Direct download: Talk-20200216.mp3
Category:Orthodox Podcast -- posted at: 9:09pm EDT

In this homily on the parable of the Prodigal Son (St. Luke 15:11-32), Fr. Anthony challenges us to move beyond seeing ourselves just as the Prodigal into imitating the Father (while avoiding becoming the Older Son!).  Enjoy the show!

Direct download: Homily-OurStoryintheProdigalSon.mp3
Category:Orthodox Podcast -- posted at: 8:38pm EDT

Arranged by Dn. Michael Abrahamson, sung as part of the Divine Liturgy at Holy Resurrection Mission (UOC-USA) in Waynesville, NC on 2/16/2020.

Direct download: Anaphora-HolyHolyHoly.mp3
Category:Orthodox Podcast -- posted at: 8:21pm EDT

Arranged by Dn. Michael Abrahamson.  Sung as part of the Divine Liturgy at Holy Resurrection Mission (UOC-USA) in Waynesville, NC on 2/16/2020.

Direct download: Trisagion-OdetoJoy.mp3
Category:Orthodox Podcast -- posted at: 8:18pm EDT

Homily – Publican and Pharisee
Fr. Anthony Perkins

All of creation is pregnant with potential – less full of lifeless atoms or particles than of seeds just waiting to be brought forth into fruition.  And here I speak not just of literal seeds (although it is almost time to start working with those and getting them ready for transfer into the garden come Spring), but of everything. 

All of creation is ready to grow, made that way by its Maker, just waiting for our attention – the attention of its stewards – to bring it from possibility into realization.  When sown by stewards of pure heart and understanding, these seeds will be nurtured into beauty, offering the best possible fruit, [and] manifesting the glory of God in very tangible ways.  When sown by stewards of ill will, apathetic spirit, or twisted rationality, these seeds will grow into something much less savory, twisted testimonies to pride and carelessness.  Think of these examples:

  • The relationship of the newly wedded couple contains so much potential. Will they be good stewards of that seed, nurturing it into a marriage that will be a blessing to themselves, their families, and their communities? Or will they warp it with the waters of their own pride, forcing it to grow into a noxious and bitter weed with reeking flowers that foul the air and harm all those who rub against it?  The seed could grow either way – it is up to them; it is their decision.
  • Starting even earlier, take the example of the literal seed within the womb. There is so much potential there.  What will it become?  A child of light or a spreader of darkness?  Or, like a quarter of such perfect seeds, will it be sacrificed to the false gods of irresponsibility and liberation long before it sees the light of day?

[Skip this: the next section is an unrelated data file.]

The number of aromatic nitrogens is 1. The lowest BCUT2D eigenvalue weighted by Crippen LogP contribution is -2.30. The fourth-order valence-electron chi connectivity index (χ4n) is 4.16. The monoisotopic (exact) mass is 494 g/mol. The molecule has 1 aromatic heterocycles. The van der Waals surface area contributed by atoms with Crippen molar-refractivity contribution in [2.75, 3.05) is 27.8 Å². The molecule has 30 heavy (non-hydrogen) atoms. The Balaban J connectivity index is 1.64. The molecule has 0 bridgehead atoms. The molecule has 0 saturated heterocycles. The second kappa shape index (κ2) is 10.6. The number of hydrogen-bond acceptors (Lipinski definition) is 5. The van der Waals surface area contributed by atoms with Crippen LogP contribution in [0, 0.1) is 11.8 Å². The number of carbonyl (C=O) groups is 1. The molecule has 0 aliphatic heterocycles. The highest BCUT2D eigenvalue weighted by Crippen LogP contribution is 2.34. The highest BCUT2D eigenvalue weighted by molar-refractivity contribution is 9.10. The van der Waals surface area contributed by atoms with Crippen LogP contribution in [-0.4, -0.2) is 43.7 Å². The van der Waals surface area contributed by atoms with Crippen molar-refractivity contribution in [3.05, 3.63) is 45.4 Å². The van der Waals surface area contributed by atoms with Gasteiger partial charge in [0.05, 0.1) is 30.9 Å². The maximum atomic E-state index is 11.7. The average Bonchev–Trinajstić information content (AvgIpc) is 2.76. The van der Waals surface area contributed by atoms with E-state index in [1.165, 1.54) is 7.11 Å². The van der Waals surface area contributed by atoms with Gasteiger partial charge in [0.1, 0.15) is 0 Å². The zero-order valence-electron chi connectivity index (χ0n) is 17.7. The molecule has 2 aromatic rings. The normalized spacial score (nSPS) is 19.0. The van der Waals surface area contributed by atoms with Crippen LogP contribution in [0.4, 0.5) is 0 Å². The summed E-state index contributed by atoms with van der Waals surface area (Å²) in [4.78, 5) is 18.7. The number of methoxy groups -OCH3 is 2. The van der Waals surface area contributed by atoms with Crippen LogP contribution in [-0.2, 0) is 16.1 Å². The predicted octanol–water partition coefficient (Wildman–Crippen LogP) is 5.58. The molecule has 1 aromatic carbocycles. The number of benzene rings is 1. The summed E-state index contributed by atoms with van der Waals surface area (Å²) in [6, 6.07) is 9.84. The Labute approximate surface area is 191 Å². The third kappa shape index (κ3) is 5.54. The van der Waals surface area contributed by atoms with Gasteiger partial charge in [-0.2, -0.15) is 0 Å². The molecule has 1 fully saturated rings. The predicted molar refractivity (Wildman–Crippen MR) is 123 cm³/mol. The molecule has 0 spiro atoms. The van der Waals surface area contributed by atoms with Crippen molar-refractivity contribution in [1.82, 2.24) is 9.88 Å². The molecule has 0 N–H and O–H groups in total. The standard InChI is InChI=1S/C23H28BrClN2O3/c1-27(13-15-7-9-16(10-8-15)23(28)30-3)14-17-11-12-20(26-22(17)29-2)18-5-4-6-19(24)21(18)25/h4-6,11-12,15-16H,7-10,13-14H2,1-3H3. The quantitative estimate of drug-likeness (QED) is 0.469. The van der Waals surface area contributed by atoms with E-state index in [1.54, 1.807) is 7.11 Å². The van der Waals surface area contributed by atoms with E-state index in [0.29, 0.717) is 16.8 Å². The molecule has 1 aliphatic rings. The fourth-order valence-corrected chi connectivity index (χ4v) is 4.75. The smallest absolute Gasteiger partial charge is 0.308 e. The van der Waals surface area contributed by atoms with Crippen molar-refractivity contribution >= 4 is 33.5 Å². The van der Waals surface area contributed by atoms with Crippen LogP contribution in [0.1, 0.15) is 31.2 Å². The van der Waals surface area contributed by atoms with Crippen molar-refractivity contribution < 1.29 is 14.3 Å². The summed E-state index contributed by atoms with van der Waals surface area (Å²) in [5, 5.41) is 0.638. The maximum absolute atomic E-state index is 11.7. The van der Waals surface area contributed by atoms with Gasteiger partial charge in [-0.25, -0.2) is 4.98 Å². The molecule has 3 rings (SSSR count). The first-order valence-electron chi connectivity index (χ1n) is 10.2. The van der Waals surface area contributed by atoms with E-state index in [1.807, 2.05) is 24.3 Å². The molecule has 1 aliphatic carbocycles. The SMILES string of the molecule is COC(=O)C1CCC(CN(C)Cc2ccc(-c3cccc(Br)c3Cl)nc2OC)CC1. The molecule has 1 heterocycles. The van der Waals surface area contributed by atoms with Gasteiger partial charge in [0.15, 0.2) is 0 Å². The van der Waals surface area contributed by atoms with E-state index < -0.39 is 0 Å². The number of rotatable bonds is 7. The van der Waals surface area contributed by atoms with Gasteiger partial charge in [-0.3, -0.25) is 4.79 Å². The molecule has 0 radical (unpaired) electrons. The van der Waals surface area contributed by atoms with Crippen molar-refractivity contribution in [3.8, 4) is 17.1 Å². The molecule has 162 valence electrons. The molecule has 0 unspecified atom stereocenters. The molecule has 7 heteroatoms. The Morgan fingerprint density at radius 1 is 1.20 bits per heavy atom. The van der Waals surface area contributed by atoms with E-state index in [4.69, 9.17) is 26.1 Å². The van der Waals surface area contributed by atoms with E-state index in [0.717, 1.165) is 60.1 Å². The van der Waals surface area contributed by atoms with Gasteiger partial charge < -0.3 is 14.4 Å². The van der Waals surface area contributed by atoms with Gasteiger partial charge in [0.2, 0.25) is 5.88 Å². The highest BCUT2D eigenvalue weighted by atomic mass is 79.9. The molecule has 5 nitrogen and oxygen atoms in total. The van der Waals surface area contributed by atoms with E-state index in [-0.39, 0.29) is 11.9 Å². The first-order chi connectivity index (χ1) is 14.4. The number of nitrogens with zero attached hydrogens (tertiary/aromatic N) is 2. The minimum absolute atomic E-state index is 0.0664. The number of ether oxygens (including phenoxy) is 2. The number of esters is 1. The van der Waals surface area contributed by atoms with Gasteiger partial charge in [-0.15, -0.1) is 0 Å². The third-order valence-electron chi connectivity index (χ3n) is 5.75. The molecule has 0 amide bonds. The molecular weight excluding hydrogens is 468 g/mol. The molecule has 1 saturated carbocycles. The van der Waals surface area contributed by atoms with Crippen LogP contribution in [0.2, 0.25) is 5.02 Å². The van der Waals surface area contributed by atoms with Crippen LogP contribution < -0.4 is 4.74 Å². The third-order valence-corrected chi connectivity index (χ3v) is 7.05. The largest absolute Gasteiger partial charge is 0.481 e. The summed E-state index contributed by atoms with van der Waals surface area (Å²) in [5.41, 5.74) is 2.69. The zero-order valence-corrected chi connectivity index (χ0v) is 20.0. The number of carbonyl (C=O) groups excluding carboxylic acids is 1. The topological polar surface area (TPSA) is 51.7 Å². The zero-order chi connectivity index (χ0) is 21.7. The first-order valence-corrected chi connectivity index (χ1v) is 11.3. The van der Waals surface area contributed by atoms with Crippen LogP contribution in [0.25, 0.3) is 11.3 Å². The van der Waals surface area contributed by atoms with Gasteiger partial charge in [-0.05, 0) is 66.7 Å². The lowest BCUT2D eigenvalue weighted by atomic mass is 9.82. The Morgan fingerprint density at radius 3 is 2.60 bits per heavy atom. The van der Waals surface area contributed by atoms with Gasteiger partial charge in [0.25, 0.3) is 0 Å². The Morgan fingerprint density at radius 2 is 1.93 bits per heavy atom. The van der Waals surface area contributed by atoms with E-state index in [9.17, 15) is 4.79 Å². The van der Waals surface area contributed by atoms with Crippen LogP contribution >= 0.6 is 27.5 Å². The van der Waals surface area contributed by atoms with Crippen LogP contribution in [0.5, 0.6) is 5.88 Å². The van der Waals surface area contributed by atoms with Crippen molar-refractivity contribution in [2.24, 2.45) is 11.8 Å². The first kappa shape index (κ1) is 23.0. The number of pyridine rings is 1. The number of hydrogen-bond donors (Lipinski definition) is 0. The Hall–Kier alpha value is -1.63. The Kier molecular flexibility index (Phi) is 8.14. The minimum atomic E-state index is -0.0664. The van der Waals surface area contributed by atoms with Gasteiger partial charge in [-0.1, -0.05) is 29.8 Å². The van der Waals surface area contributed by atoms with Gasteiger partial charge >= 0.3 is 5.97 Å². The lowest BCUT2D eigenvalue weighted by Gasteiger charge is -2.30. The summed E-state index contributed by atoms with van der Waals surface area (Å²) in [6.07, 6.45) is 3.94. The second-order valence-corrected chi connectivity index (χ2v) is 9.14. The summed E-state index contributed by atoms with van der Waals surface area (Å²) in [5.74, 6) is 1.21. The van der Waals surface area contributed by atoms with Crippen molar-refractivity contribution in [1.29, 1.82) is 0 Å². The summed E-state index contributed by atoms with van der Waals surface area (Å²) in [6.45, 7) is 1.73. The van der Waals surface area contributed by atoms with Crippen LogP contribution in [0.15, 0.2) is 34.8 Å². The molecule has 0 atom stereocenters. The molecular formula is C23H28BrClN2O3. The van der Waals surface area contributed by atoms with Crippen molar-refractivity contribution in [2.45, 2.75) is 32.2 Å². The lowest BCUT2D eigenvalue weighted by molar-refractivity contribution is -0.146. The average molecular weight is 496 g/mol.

• Take the first interaction between strangers – will this potential relationship manifest itself as an application of love and friendship, or as a selfish transaction between a hustler and his mark? Or will the potential remain just that as the two strangers remain just that – strangers – and the possibility for the incarnation of perfection through what could have been a powerful friendship remains unrealized.

 

Perhaps these are too abstract – we are not used to thinking about relationships in these terms.  Americans tend to be more practical – so let us turn to the building blocks of this society: money and time. 

  • Each dollar within our wallets, our purses, and our accounts is a seed. It has such potential to change lives – will it grow into a beautiful fruit that feeds and heals, or a stunted sacrifice designed to slate our selfish addictions for a moment longer.  It has such great potential – what kind of stewards of that dollar – that talent, to use Biblical language – will we be?
  • And what will we do with our time? Every moment is so pregnant – what will it become?  How will it be redeemed?  In idleness or action?  In prayer or prelest?  As an offering to love or selfishness?  Today we have a great lesson in the use – and misuse of time.  Will we work the moments we are given in a way that brings us into closer union with perfection, or will we work it in a way that moves us only deeper into our own delusion?

Let’s look at the lesson from the Creator Himself that describes this very dynamic.

  • Let’s start with the Pharisee.  He was praying.  How could he go wrong?  He had tended his garden so well… but then poisoned it with his pride.  The moment wasn’t just wasted, it was polluted.